Actually I don't know (about the elk portion of your analogy) since I've never killed one by any method. At this point I'll be happy to shoot one regardless.
mulecreek, you forgot the flip side of your analogy. When elk aren’t responding to your on-the-ground calling, but are frequenting the area around your treestand, is like comparing sex with a condom to having a date with Rosy Palms. Just sayin...
I know my analogies can be pretty corny, but some here are a little too much. Saying that shooting an elk from a tree stand is not as satisfying as shooting one from the ground has to be just a personal point of view. It reminds me of the fellow that came to camp with a new long bow one year. He claimed he wanted it because it was "more challenging". The problem as I saw it was that he had never shot anything more animated with his compound bow than a bale of hay. Or it is like the fly fisherman that thinks his way of catching fish is for the "real" sportsmen.
I don't think an elk tastes differently if I chose to shoot it from a tree vs the ground. Ambush is an ambush. I would dig a pit blind for elk if I thought it would tip the odds in my favor.
I’ve arrowed three of my five archery elk from tree stands. I sat in one this year four nights and never saw an animal. But a day later, I shot a nice bull from the ground. However, another hunter in our camp did arrow a big six point from a tree stand. I’ll take them any way legal and I can’t say one method is more exciting than the other. All arrow taken elk are very exciting.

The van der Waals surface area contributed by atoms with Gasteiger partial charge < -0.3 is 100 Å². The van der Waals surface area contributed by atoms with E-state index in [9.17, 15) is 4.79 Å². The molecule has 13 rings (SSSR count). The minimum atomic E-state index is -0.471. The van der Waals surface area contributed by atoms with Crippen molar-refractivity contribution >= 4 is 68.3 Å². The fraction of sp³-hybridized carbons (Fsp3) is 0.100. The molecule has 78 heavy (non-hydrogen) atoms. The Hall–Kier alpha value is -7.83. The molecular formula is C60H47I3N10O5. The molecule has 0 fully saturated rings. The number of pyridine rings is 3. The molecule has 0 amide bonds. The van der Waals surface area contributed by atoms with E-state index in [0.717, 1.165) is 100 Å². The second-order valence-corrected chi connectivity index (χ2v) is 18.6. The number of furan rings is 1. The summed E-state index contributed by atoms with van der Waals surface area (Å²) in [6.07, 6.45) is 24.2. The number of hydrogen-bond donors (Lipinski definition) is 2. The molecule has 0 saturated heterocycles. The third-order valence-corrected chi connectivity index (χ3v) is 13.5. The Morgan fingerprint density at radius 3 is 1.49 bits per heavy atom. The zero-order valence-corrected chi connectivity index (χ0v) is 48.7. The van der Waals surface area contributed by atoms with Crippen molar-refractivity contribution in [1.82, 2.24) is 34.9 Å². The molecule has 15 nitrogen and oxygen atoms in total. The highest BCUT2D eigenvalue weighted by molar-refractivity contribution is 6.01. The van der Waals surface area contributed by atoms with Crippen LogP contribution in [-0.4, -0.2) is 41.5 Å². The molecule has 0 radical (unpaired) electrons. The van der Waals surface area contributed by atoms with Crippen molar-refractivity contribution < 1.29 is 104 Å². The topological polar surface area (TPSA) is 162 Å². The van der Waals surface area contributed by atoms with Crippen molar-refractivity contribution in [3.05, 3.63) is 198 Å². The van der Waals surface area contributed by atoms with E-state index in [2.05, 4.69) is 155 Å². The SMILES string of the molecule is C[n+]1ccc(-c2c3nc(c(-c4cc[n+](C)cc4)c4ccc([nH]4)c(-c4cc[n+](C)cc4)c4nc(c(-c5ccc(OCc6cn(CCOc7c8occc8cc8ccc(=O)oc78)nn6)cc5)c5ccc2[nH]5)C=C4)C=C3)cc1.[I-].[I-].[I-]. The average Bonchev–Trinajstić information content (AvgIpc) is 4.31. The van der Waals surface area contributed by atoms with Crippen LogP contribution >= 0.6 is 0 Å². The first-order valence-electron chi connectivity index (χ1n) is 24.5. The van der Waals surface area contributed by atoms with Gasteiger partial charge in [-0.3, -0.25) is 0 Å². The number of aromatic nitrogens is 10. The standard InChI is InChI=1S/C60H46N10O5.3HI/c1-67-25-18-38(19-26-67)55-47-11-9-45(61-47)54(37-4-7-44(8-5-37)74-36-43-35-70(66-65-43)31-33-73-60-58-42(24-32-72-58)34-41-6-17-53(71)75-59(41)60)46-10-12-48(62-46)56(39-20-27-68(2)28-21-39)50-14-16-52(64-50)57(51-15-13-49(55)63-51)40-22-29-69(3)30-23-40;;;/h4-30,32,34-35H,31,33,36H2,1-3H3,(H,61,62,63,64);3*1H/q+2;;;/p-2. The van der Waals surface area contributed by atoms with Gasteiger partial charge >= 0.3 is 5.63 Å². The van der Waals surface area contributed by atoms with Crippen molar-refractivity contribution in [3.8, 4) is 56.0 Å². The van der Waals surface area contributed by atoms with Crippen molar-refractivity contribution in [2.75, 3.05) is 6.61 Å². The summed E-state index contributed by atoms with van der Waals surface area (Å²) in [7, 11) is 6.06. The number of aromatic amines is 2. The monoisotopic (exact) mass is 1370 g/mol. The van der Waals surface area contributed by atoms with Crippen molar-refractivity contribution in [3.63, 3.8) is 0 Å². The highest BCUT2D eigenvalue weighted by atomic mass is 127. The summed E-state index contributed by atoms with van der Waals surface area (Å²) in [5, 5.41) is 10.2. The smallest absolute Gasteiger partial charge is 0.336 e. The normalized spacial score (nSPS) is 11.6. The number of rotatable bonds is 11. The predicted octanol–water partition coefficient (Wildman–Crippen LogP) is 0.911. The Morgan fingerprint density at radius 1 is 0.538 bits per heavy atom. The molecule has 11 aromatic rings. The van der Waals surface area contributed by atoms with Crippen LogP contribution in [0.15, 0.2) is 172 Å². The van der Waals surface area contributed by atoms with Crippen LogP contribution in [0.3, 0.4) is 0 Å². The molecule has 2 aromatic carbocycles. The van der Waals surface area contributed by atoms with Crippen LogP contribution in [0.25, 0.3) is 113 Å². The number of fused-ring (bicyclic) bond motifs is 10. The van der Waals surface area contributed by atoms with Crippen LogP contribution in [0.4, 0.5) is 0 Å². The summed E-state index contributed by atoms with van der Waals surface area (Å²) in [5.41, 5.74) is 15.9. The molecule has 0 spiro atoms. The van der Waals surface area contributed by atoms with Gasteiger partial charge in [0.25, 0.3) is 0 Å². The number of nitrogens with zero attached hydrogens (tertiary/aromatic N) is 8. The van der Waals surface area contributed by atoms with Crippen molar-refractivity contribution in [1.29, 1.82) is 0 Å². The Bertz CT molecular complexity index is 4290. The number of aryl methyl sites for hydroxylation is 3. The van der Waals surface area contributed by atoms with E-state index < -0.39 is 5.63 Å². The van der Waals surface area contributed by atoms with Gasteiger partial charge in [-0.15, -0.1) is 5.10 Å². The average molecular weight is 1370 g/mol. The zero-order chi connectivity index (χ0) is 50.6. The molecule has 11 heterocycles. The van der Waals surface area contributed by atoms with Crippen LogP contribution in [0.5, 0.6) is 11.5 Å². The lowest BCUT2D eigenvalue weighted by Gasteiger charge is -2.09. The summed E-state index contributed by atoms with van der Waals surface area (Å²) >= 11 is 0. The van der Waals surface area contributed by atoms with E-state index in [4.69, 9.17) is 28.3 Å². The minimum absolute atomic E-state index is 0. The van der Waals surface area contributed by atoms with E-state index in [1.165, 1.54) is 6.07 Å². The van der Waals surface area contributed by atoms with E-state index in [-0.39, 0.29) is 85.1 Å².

AS others have stated just another tool, ie treestand, to kill an elk. While I posted my treestand experience above, this was the first time using one and it accounted for my 12 elk with the bow. Spot and stalk, call in , rattle in, bang some brush, ambush on the ground, decoy, I have done them all and they all have provided a close encounter.
my best, Paul
Swede, Of course it's personal preference. There is no way to quantify "satisfaction". I am not questioning anyone's manhood or whether they are a "real" sportsman. Just stating my opinion. I have archery hunted elk always on the ground and I have archery hunted whiteys from a tree stand. To me the elk hunting is way more enjoyable. Not even a close comparison. While I still enjoyed the whitetail hunts, if given the choice I would pick elk, during the rut, face to face every time. YMMV.
And in reference to the condom analogy, I've rolled both ways and while that race is much closer than the on the ground vs. tree stand race, one is definetly better than the other. I suspect all can guess which one?
This thread was started to see what experienced tree stand hunters would have to say about when and how to hunt a wallow on a flat. Though some have shown that going up 8 feet in place where you are not easily seen is often adequate, I prefer to go higher. Going up 25+ feet is not foolproof either when you are dealing with swirling winds and downdrafts, but often it helps. More often your scent does not hit the ground close by when you have some elevation above the elk trail or spring. I also think I can get away with a little more movement. There is no guarantee here either, but height helps. When considering height include the additional ground elevation in your measurement, or if you are down in a basin and the trail is above, subtract.